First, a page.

From this viewpoint we can then get to Nike levels of personalisation and beyond, personalising product to the segment of one in recognition of the win:win pursuits the customer has tackled and achieved. By measuring progress across time, space and motion and rewarding customers, with a combination of extrinsic and intrinsic rewards and awards, banks and fintechs can create a reality in the customer’s mind that has the service provider within the bigger picture, providing them with those critical fitness payoffs for their money odyssey.  In the example above where we are looking to identify savings within transactions, we pivot this information on the customers purchases to be placed in the context of their overall goals around savings , investing and spending and position them within the spending challenge. We then go on to personalise the product offer, not just tactical opportunities for saving a few bob.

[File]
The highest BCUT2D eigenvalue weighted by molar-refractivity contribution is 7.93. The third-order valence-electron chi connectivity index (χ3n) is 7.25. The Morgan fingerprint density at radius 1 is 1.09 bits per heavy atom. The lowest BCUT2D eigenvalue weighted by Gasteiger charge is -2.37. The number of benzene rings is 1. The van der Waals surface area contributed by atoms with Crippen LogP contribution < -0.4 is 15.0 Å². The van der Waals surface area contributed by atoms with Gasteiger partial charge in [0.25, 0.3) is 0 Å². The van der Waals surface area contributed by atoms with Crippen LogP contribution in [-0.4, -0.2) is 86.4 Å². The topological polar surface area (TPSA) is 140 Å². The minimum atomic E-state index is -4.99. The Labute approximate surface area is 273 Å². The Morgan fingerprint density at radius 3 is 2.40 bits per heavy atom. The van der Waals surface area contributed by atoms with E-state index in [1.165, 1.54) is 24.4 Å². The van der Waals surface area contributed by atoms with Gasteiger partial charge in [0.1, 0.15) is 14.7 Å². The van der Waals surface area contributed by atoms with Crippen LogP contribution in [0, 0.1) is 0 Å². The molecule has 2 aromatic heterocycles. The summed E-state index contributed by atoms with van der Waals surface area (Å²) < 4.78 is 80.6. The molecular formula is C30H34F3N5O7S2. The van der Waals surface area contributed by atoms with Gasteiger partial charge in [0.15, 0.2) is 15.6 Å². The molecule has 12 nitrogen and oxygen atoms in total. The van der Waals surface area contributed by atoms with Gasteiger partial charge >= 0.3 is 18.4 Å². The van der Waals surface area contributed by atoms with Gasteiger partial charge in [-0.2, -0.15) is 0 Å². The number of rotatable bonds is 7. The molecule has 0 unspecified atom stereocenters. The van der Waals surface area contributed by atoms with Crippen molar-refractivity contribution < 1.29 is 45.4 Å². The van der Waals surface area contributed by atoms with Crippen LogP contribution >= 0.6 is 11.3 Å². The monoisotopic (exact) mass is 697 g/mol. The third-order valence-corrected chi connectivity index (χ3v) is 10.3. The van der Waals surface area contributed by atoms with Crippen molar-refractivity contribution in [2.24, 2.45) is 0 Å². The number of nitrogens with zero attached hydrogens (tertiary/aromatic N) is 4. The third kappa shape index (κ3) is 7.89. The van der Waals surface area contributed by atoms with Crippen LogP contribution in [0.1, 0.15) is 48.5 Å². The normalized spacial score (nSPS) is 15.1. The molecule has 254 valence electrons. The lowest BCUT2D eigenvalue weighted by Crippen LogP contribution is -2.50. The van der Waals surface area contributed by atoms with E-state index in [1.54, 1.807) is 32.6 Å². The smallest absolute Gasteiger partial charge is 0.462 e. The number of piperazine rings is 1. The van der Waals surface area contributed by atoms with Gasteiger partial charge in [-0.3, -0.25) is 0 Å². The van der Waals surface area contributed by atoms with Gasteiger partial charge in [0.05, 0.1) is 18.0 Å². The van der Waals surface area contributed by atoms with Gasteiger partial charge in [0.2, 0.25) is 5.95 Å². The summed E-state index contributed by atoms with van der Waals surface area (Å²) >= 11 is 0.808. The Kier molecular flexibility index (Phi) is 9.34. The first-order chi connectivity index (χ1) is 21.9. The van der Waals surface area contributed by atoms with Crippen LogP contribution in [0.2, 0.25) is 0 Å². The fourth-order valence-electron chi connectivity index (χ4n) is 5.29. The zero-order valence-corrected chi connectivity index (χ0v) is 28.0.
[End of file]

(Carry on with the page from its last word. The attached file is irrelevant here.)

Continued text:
This is the objective of Odyssey, Moroku’s multi league, game architected engagement engine for financial services, that helps financial service providers win by helping their customers in in the matrix of money.

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Digital is rapidly commoditising banking around the world, forcing participants to compete on margin erosion and funding. In the new engagement economy, there is an alternative: Harness the power of game to build digital experiences that deepen customer relationships, provide value and are relevant by supporting customers to thrive with their money.